I think it is worth quickly winding up on the Opposition’s three amendments. As I said earlier, it was right to extend the liberty protection safeguards to 16 and 17-year-olds, and some very helpful points on that have been made by my hon. Friends. I ask the Minister to accept that it introduces a new process to authorise a young person’s deprivation of liberty. We stick to the view that the AMCP’s conducting a pre-authorisation review for 16 and 17-year-olds is absolutely vital.
I ask the Minister to reflect on the points that emerged in the discussion of Opposition amendment 37. Some 4,670 DoLS applications came in from mental health establishments. Of those, 305 did not meet the qualifying requirements. Those people should not have been deprived of their liberty where they were. Given the backlog of DoLS assessments, there might be a larger number than the ones we know about. We need to reflect on the fact that mental health detention is one of the most restrictive under the liberty protection safeguards, which we should take into account. Evidence has been put to us that there is a serious risk of unlawful detention and excessive restriction. Although we want to deal with that through the new process, we do not want people to be detained unlawfully.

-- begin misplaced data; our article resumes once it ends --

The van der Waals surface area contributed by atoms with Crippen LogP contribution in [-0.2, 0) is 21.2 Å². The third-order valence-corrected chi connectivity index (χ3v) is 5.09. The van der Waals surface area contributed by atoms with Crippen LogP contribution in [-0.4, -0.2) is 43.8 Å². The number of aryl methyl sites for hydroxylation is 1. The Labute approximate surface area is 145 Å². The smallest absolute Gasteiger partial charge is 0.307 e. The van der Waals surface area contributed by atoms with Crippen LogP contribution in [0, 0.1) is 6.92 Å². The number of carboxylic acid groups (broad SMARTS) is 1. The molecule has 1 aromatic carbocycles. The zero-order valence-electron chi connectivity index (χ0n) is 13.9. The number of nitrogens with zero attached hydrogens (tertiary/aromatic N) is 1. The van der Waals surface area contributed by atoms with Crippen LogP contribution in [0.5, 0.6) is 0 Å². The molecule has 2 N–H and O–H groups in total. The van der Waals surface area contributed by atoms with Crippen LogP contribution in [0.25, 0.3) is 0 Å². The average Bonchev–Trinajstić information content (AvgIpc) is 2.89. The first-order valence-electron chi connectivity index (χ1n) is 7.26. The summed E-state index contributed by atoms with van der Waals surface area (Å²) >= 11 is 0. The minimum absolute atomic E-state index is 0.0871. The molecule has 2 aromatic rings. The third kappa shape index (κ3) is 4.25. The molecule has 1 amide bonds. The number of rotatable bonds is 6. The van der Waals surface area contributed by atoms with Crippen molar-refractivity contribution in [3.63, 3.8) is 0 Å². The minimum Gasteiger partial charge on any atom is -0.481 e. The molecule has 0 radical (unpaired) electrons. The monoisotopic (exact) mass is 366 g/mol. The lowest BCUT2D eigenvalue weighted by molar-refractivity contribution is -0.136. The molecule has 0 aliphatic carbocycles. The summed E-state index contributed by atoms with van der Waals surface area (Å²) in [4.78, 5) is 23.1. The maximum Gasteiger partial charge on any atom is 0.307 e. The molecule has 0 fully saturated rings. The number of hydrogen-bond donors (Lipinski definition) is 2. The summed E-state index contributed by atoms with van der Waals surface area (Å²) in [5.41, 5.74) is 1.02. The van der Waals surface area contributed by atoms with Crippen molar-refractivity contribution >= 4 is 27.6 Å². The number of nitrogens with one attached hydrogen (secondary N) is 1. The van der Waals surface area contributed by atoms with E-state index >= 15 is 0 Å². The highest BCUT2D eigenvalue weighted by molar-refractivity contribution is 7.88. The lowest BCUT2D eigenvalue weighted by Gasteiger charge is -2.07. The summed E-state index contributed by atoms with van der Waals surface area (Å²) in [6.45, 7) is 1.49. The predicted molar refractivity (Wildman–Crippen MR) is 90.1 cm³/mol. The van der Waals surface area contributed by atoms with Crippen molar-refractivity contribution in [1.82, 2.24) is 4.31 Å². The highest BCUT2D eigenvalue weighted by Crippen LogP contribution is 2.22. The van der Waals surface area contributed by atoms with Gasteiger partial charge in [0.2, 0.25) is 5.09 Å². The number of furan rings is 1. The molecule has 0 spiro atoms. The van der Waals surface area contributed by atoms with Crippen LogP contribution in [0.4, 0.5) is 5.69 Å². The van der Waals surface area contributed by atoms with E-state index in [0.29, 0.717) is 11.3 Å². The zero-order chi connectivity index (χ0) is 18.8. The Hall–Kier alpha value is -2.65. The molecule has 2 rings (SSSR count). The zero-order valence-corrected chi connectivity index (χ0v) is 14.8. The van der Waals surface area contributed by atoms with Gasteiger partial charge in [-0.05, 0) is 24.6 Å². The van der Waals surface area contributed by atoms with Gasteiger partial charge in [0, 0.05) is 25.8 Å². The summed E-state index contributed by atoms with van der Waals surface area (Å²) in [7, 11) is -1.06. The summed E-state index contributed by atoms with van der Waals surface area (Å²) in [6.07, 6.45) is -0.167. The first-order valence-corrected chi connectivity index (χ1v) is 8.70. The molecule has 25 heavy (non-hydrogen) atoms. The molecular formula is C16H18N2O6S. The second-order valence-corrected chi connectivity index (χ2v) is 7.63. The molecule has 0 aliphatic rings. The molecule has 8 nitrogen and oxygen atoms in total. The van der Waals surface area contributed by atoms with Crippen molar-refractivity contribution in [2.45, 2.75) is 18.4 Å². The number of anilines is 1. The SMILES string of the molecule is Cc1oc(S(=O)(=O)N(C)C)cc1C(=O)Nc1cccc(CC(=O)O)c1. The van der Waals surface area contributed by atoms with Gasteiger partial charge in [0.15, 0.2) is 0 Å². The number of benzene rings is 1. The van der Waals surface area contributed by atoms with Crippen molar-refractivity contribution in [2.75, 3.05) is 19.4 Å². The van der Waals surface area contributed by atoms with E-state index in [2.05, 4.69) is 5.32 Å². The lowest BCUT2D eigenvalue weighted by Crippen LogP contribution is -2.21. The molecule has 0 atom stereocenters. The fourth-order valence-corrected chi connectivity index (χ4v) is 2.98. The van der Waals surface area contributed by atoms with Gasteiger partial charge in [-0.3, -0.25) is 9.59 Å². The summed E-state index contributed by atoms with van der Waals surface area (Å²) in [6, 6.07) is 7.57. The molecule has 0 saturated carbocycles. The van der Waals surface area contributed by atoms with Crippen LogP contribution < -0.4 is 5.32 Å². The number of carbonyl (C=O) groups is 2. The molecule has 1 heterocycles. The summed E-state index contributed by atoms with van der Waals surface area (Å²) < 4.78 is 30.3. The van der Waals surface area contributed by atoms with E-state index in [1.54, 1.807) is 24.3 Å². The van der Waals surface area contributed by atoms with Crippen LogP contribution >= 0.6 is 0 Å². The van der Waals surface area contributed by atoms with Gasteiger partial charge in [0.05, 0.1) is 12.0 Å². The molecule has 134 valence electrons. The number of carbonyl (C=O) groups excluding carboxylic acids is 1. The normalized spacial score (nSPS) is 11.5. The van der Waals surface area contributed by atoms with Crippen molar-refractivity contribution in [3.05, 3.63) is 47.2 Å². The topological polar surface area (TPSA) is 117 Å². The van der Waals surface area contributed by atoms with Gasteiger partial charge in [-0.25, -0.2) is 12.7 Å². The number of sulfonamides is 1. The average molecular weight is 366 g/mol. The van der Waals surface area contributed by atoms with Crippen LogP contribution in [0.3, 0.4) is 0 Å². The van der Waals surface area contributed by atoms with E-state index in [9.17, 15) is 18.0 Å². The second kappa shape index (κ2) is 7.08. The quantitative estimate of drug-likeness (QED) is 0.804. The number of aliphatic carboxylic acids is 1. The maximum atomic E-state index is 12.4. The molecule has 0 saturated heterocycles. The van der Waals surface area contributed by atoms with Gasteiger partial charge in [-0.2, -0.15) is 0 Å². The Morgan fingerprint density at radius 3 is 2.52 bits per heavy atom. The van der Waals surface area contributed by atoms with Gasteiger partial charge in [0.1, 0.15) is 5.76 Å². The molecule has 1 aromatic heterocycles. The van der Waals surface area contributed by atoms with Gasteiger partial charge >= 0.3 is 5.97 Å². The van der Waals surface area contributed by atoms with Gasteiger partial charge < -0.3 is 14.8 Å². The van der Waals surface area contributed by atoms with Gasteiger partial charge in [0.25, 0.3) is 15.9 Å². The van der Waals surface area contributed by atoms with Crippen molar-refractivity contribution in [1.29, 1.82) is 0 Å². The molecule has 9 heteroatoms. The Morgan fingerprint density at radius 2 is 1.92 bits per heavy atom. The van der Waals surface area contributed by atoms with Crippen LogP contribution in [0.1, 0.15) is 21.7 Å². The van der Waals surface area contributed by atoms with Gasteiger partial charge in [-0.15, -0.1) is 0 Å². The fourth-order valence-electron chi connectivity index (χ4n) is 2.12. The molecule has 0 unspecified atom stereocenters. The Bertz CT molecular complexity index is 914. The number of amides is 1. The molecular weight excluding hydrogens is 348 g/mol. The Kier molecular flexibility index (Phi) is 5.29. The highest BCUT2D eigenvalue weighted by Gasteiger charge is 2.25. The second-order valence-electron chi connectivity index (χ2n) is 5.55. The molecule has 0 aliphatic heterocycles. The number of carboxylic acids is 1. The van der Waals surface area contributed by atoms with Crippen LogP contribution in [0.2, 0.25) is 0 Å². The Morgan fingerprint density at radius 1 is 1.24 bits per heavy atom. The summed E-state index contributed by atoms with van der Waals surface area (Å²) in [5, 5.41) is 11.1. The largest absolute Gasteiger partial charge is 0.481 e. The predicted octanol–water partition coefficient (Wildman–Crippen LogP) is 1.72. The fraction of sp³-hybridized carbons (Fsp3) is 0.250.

Our amendment means that a review will be required for 16 and 17-year-olds where physical restraint, sedation or covert medication is used. The Minister and the Secretary of State are instigating reviews on this, as are other Committees of the House: there is an ongoing review by the Joint Committee on Human Rights. There are really serious concerns and we have to be specific, but we cannot do that without a code of practice, which we have not seen.
On restrictions on contact, my hon. Friend the Member for Nottingham North and I talked about cases in which parents are banned from visiting—they are just not allowed to visit, which is totally unacceptable. There should be a review where there is a less restrictive option for the cared-for person’s care or residence. We should reflect on the well-known case of Stephen Neary, which I mentioned. He was kept unlawfully for a year, which should not happen.